From prolonged period of historically low interest rates, skyrocketing real estate prices in key areas of the country and a longer than expected worldwide economic recovery, there is simply no precedence for what we Canadians are currently experiencing right now. So how do you make sense of it all? Let me start off with a disclaimer — I don’t contend that I know more than the economists, politicians and builders who bet their livelihoods on accurately predicting short and long-term market conditions.
What I do claim is that there is no ‘one-size-fits-all’ model that seems to be lost in the media coverage these days. As bad as the housing market has been in the US over the past few years as a whole, there have always been and continue to be vast differences with how individual markets are performing. A good example of this in our own backyard can be found by comparing current Vancouver market conditions to Calgary or Edmonton.
Certain fundamentals impact every real estate purchaser, while others are very much specific to the region you live. Job stability and interest rates impact us all, while unemployment rates and existing housing supply are regional issues. The amount of real estate investors is a particular location is a regional issue with fairly large implications; in good times they can elevate a market to new heights, but in more cautious times they tend to deflate a market very quickly. What is left is your average homeowner who buys and sells based on their current needs.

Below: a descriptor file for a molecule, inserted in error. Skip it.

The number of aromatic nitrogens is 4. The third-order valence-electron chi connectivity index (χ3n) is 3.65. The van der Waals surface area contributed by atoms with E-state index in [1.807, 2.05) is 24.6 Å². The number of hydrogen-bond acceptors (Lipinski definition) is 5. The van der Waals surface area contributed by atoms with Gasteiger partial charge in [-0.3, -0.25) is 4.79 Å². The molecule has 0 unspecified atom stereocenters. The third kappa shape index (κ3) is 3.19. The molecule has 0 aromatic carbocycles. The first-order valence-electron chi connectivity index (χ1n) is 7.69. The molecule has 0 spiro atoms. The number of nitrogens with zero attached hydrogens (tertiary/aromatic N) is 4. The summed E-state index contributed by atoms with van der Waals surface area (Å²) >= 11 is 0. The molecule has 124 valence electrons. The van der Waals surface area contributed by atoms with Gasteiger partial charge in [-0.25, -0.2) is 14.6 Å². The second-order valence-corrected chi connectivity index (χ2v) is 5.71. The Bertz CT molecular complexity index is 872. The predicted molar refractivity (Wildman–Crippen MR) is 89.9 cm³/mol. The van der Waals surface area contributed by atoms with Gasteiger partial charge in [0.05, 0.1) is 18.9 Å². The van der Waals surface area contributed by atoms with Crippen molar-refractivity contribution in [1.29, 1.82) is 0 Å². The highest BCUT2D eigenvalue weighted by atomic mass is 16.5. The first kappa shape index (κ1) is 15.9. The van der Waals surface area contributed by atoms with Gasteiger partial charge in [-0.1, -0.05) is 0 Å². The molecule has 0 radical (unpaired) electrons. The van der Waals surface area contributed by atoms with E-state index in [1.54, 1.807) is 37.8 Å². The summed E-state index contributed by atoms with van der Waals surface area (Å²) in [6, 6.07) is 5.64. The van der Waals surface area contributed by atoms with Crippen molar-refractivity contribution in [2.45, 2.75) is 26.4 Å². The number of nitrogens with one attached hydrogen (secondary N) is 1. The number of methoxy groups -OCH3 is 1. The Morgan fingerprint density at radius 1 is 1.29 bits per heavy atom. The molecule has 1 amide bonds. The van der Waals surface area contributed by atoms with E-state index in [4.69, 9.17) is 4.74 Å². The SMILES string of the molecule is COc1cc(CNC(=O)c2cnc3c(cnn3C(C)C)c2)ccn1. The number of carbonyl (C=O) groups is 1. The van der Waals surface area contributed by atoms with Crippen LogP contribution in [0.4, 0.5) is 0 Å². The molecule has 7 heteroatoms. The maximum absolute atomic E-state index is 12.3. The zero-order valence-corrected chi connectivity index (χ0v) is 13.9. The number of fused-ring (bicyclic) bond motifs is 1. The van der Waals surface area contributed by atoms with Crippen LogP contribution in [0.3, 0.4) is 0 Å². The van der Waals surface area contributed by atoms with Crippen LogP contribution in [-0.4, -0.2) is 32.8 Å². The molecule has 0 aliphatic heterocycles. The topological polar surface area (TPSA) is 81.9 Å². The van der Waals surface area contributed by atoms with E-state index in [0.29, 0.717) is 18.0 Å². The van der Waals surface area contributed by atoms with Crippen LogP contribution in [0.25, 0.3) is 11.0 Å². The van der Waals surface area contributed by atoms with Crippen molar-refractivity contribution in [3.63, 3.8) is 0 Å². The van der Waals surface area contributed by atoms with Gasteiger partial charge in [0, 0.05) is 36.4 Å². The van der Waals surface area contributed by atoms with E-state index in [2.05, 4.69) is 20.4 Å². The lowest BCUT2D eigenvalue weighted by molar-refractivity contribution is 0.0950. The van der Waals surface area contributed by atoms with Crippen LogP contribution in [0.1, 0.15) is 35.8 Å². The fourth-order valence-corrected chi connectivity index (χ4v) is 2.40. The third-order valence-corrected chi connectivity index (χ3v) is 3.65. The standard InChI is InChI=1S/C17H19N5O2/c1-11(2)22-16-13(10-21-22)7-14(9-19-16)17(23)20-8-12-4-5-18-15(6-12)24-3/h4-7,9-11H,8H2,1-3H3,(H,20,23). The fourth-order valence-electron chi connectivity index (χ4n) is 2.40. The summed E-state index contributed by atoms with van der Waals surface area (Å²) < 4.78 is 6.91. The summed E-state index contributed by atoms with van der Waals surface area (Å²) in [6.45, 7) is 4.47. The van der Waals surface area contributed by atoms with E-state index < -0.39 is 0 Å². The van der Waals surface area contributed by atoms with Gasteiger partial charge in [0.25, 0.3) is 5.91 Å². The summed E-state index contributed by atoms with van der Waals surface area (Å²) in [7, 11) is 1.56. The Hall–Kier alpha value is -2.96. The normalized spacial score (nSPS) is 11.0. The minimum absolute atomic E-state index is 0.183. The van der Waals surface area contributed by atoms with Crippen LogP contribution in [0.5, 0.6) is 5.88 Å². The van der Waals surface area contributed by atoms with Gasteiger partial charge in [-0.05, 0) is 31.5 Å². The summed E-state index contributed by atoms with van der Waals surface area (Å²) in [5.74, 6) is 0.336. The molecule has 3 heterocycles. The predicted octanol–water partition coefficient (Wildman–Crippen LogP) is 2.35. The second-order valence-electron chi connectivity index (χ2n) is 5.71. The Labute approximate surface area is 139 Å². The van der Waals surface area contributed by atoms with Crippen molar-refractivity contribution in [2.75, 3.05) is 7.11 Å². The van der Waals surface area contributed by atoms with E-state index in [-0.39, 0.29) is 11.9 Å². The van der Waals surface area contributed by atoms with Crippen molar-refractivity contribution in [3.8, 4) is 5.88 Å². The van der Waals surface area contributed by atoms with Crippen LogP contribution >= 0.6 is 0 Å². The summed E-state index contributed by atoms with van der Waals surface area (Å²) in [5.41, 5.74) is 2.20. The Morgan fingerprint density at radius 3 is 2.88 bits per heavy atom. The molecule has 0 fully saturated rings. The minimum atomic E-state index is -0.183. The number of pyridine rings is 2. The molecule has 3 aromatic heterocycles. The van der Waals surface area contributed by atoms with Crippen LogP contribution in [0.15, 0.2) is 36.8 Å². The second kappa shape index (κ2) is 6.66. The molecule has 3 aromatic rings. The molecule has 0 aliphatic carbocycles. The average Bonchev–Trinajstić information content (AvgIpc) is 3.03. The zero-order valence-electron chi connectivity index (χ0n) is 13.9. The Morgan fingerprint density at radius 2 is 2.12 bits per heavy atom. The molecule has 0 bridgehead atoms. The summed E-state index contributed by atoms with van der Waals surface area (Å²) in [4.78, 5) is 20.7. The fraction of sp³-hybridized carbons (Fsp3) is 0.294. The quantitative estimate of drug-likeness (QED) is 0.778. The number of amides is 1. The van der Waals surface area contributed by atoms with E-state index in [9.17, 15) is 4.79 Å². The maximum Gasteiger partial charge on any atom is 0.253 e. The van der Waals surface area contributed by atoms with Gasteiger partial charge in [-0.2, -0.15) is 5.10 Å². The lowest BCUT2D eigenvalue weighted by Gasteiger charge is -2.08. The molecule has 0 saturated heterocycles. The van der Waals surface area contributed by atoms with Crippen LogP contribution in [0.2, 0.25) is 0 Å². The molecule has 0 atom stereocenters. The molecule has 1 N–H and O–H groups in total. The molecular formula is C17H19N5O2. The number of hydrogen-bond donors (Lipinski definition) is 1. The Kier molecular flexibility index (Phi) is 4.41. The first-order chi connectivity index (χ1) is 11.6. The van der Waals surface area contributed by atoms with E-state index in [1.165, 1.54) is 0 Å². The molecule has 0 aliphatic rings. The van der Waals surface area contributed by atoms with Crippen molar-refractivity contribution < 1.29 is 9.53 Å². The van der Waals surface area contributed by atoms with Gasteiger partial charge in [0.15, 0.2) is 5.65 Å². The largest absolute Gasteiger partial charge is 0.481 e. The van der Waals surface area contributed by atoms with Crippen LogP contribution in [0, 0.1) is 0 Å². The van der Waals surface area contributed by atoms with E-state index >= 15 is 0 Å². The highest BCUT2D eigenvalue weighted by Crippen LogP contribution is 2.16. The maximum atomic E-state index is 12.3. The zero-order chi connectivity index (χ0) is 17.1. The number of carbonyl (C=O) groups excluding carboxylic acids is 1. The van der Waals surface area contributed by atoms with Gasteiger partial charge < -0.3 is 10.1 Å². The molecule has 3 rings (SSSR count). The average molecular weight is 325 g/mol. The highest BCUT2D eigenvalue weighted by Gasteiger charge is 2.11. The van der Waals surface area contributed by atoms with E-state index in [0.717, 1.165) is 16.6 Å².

Canada as a whole has experienced amazing real estate market conditions since coming out of the recession in 2009. With that came unrealistic expectations that the type of growth in housing starts and prices was sustainable forever; what we are seeing in many markets now is proof that those areas were running above a healthy equilibrium.
What is important is that we don’t lose track of the fundamentals like our friends down south did a few years back. Those who want to use real estate as an investment should be heavily pre-qualified so that they can withstand downturns and climbing interest rates when they happen; and don’t kid yourselves, they will happen.
This is why the government changed the laws last year to require a 20% down payment for all investment properties, up from the previous 5% — to stop those at high risk of default from speculating.
For me personally, I don’t concern myself with the short term fluctuations unless the fundamentals dictate otherwise. With a stable job and built in capacity to handle higher interest rates, I’m not losing any sleep at night. How about you?